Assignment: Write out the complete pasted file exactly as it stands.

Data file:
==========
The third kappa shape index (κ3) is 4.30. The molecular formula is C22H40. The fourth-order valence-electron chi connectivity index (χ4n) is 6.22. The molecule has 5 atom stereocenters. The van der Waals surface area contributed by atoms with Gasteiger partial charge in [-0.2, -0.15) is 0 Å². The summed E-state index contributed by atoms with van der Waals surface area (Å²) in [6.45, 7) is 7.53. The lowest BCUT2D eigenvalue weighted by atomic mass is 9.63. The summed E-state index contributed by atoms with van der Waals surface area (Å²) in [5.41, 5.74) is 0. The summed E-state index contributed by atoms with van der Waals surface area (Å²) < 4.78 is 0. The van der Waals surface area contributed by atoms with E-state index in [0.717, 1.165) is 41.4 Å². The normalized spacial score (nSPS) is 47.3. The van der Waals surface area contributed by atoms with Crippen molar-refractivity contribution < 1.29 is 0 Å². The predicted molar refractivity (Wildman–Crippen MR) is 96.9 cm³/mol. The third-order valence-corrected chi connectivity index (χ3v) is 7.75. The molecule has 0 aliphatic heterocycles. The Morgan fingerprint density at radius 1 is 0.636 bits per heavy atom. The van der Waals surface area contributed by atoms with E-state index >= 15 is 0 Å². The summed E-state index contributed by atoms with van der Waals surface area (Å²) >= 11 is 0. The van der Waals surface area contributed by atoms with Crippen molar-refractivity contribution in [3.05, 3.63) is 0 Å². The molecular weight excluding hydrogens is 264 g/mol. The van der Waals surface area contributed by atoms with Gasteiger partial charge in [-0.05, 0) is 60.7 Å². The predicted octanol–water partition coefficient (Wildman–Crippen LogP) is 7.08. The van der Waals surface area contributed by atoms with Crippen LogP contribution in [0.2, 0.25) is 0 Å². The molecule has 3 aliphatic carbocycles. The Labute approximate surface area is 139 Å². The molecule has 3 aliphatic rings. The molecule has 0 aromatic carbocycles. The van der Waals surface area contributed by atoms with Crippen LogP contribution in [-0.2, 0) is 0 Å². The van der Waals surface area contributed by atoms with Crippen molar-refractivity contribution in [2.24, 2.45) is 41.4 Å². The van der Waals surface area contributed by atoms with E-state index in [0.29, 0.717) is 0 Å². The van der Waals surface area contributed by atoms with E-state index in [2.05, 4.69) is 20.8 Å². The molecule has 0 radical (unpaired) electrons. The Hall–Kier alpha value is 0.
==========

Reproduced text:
The third kappa shape index (κ3) is 4.30. The molecular formula is C22H40. The fourth-order valence-electron chi connectivity index (χ4n) is 6.22. The molecule has 5 atom stereocenters. The van der Waals surface area contributed by atoms with Gasteiger partial charge in [-0.2, -0.15) is 0 Å². The summed E-state index contributed by atoms with van der Waals surface area (Å²) in [6.45, 7) is 7.53. The lowest BCUT2D eigenvalue weighted by atomic mass is 9.63. The summed E-state index contributed by atoms with van der Waals surface area (Å²) in [5.41, 5.74) is 0. The summed E-state index contributed by atoms with van der Waals surface area (Å²) < 4.78 is 0. The van der Waals surface area contributed by atoms with E-state index in [0.717, 1.165) is 41.4 Å². The normalized spacial score (nSPS) is 47.3. The van der Waals surface area contributed by atoms with Crippen molar-refractivity contribution < 1.29 is 0 Å². The predicted molar refractivity (Wildman–Crippen MR) is 96.9 cm³/mol. The third-order valence-corrected chi connectivity index (χ3v) is 7.75. The molecule has 0 aliphatic heterocycles. The Morgan fingerprint density at radius 1 is 0.636 bits per heavy atom. The van der Waals surface area contributed by atoms with E-state index >= 15 is 0 Å². The summed E-state index contributed by atoms with van der Waals surface area (Å²) >= 11 is 0. The van der Waals surface area contributed by atoms with Crippen molar-refractivity contribution in [3.05, 3.63) is 0 Å². The molecular weight excluding hydrogens is 264 g/mol. The van der Waals surface area contributed by atoms with Gasteiger partial charge in [-0.05, 0) is 60.7 Å². The predicted octanol–water partition coefficient (Wildman–Crippen LogP) is 7.08. The van der Waals surface area contributed by atoms with Crippen LogP contribution in [0.2, 0.25) is 0 Å². The molecule has 3 aliphatic carbocycles. The Labute approximate surface area is 139 Å². The molecule has 3 aliphatic rings. The molecule has 0 aromatic carbocycles. The van der Waals surface area contributed by atoms with Crippen LogP contribution in [-0.2, 0) is 0 Å². The van der Waals surface area contributed by atoms with Crippen molar-refractivity contribution in [2.24, 2.45) is 41.4 Å². The van der Waals surface area contributed by atoms with E-state index in [0.29, 0.717) is 0 Å². The van der Waals surface area contributed by atoms with E-state index in [2.05, 4.69) is 20.8 Å². The molecule has 0 radical (unpaired) electrons. The Hall–Kier alpha value is 0.